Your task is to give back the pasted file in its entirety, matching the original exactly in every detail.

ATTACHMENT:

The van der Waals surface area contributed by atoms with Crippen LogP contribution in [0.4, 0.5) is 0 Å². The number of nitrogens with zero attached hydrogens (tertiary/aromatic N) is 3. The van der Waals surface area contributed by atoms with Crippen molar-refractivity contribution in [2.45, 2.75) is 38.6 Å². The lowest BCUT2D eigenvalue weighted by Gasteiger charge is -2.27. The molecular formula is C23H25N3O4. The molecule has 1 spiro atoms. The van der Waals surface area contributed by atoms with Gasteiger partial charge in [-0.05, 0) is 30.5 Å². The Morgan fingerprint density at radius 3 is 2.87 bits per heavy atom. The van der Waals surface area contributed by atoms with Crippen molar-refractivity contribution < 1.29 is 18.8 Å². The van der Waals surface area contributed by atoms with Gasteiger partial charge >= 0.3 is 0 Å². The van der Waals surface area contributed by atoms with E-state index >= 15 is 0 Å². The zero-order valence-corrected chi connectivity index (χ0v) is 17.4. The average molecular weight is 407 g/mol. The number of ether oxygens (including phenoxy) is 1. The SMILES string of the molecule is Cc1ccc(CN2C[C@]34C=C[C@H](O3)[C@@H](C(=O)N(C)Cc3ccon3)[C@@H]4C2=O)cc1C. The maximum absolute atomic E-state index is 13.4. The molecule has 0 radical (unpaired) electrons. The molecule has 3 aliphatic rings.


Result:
The van der Waals surface area contributed by atoms with Crippen LogP contribution in [0.4, 0.5) is 0 Å². The number of nitrogens with zero attached hydrogens (tertiary/aromatic N) is 3. The van der Waals surface area contributed by atoms with Crippen molar-refractivity contribution in [2.45, 2.75) is 38.6 Å². The lowest BCUT2D eigenvalue weighted by Gasteiger charge is -2.27. The molecular formula is C23H25N3O4. The molecule has 1 spiro atoms. The van der Waals surface area contributed by atoms with Gasteiger partial charge in [-0.05, 0) is 30.5 Å². The Morgan fingerprint density at radius 3 is 2.87 bits per heavy atom. The van der Waals surface area contributed by atoms with Crippen molar-refractivity contribution < 1.29 is 18.8 Å². The van der Waals surface area contributed by atoms with Gasteiger partial charge >= 0.3 is 0 Å². The van der Waals surface area contributed by atoms with E-state index >= 15 is 0 Å². The zero-order valence-corrected chi connectivity index (χ0v) is 17.4. The average molecular weight is 407 g/mol. The number of ether oxygens (including phenoxy) is 1. The SMILES string of the molecule is Cc1ccc(CN2C[C@]34C=C[C@H](O3)[C@@H](C(=O)N(C)Cc3ccon3)[C@@H]4C2=O)cc1C. The maximum absolute atomic E-state index is 13.4. The molecule has 0 radical (unpaired) electrons. The molecule has 3 aliphatic rings.